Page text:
This week’s sketch is of former baseball player Mark McGwire, who this week tearfully gave away the worst kept secret in sports… that he used steroids when playing professional baseball. What a shock!
While I applaud McGwire somewhat for coming clean (so to speak) and admitting to his using illegal drugs while breaking some of baseball’s most hallowed records, it’s laughable that he also claims that the steroids had nothing to do with his accomplishments as a player. He said in an interview that he believes he’d still have hit 70 home runs in 1998, and ended up with 583 career homers.
I’ve heard the arguments from steroid user apologists that using steroids do not improve hand eye coordination, increase reaction time or make you a better baseball “brain”, and that those things have more to do with great hitting and playing than just being strong. That may be true, but steroids will increase your strength in your swing AND the speed of your bat. They will allow your body to recover from injury and exertions keeping you playing at peak level longer and much more consistently. They will prolong a career that naturally would have begun to fade as the player’s physical skills become blunted by age. “Big Mac” had several very good years as a younger player, hitting between 20 and 40 home runs a year with a high of 49 in his rookie year of 1987. In 1993 and 1994 he was injured a lot and only hit 9 homers both those years playing in only a handful of games. 1n 1995 he returned to relative health at 31 and hit his usual average number of homers (39). Then in 1996, at age 32 he suddenly jumps to 52 homers, and hits 58, 70 and 65 in the next three seasons at the age of 33 to 35… an age where most player’s skills have begun to decline noticably. He admits to having used steroids and human growth hormone all duing this time, and for much of his career.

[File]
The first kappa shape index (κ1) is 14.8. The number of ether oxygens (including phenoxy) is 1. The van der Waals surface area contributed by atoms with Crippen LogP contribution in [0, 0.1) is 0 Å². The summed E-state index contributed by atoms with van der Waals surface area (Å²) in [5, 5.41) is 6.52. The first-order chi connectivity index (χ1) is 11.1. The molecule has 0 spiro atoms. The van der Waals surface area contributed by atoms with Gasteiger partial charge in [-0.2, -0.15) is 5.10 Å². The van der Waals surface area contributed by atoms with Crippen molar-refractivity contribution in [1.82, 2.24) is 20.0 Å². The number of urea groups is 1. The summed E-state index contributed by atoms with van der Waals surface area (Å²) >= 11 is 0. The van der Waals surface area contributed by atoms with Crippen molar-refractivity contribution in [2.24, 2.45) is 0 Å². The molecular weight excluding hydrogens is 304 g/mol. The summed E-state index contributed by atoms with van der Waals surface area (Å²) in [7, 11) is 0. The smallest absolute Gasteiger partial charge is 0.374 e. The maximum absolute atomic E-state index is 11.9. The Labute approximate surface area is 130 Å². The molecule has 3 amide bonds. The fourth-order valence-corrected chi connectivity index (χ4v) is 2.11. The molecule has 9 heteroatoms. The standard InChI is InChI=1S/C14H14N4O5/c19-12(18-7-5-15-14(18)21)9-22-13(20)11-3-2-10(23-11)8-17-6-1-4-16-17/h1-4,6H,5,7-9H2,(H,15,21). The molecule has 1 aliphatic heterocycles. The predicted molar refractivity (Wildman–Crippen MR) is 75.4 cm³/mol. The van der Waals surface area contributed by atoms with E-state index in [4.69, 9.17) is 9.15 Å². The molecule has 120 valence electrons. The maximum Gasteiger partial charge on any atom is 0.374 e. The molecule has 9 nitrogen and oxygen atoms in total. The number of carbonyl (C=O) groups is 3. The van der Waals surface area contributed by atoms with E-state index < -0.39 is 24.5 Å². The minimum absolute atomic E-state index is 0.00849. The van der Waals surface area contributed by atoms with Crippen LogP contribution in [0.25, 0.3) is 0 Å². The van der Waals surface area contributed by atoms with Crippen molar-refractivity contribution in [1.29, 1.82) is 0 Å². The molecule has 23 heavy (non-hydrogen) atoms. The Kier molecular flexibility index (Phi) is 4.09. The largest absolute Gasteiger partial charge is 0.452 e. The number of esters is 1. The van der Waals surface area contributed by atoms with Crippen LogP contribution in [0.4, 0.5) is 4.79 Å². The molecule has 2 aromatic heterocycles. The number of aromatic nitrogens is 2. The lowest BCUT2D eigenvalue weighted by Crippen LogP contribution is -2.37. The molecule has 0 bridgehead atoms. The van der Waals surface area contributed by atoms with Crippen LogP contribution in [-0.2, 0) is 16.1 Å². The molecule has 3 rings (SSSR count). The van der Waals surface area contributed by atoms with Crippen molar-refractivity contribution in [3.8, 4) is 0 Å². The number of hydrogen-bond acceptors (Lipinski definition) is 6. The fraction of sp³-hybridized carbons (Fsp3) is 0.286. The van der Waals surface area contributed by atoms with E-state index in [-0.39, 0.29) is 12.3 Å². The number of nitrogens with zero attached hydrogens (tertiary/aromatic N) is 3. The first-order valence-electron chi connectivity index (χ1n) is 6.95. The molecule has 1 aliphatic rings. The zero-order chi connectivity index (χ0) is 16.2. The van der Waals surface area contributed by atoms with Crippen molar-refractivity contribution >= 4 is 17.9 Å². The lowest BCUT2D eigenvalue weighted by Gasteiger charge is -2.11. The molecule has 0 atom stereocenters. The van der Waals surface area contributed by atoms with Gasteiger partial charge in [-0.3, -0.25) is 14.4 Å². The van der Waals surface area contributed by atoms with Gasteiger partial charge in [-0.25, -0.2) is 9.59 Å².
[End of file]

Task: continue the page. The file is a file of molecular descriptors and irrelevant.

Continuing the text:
Yep, Big Mac… steroids had nothing to do with it.
Without steroids no way does McGwire have those kinds of numbers during that 4 year span. Likely his home run numbers overall are deflated throughout his career. No way does he hit over 500 homer runs lifetime. Without the 500 career homers or the tainted home run record (broken in 2002 by another ‘roided up cheater named Barry Bonds) McGwire isn’t even in the conversation for the Hall of Fame. I think McGwire realized that he needed to make the admission so that he could a.) start working as the St. Louis Cardinal’s batting coach without the constant questions about this infamous testimony in 2005 and b.) to have a few years for the baseball writers to soften up and forgive him so he gets into the Hall of Fame.
I think it’s fine that McGwire gets a job as hitting coach for the Cardinals. He’s right in that steroids themselves don’t make you a great hitter and he’ll have some great advice for young players (as long as that advice doesn’t include “start injecting yourself with ‘roids”). I also think that the only way Mark McGwire should get into the Hall of Fame is by buying a ticket at the front door like everybody else.
628 My cover art for the next issue of MAD, exclusive sneak peek from @entertainmentweekly website
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